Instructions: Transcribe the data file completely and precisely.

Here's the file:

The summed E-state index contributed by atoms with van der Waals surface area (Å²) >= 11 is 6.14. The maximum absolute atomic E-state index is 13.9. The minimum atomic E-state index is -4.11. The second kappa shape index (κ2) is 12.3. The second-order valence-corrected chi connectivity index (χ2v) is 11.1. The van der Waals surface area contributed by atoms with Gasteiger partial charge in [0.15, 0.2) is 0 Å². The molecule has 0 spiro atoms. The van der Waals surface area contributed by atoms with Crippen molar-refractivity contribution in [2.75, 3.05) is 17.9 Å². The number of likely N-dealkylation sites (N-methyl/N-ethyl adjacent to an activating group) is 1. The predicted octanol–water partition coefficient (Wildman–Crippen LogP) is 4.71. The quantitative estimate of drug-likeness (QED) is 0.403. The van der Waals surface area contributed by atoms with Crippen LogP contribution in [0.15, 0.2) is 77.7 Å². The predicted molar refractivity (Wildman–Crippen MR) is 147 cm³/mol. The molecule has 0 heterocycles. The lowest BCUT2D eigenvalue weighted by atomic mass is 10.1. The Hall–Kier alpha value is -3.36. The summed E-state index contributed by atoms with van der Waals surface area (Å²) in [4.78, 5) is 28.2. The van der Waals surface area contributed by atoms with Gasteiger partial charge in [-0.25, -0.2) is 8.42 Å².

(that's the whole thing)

The summed E-state index contributed by atoms with van der Waals surface area (Å²) >= 11 is 6.14. The maximum absolute atomic E-state index is 13.9. The minimum atomic E-state index is -4.11. The second kappa shape index (κ2) is 12.3. The second-order valence-corrected chi connectivity index (χ2v) is 11.1. The van der Waals surface area contributed by atoms with Gasteiger partial charge in [0.15, 0.2) is 0 Å². The molecule has 0 spiro atoms. The van der Waals surface area contributed by atoms with Crippen molar-refractivity contribution in [2.75, 3.05) is 17.9 Å². The number of likely N-dealkylation sites (N-methyl/N-ethyl adjacent to an activating group) is 1. The predicted octanol–water partition coefficient (Wildman–Crippen LogP) is 4.71. The quantitative estimate of drug-likeness (QED) is 0.403. The van der Waals surface area contributed by atoms with Crippen LogP contribution in [0.15, 0.2) is 77.7 Å². The predicted molar refractivity (Wildman–Crippen MR) is 147 cm³/mol. The molecule has 0 heterocycles. The lowest BCUT2D eigenvalue weighted by atomic mass is 10.1. The Hall–Kier alpha value is -3.36. The summed E-state index contributed by atoms with van der Waals surface area (Å²) in [4.78, 5) is 28.2. The van der Waals surface area contributed by atoms with Gasteiger partial charge in [-0.25, -0.2) is 8.42 Å².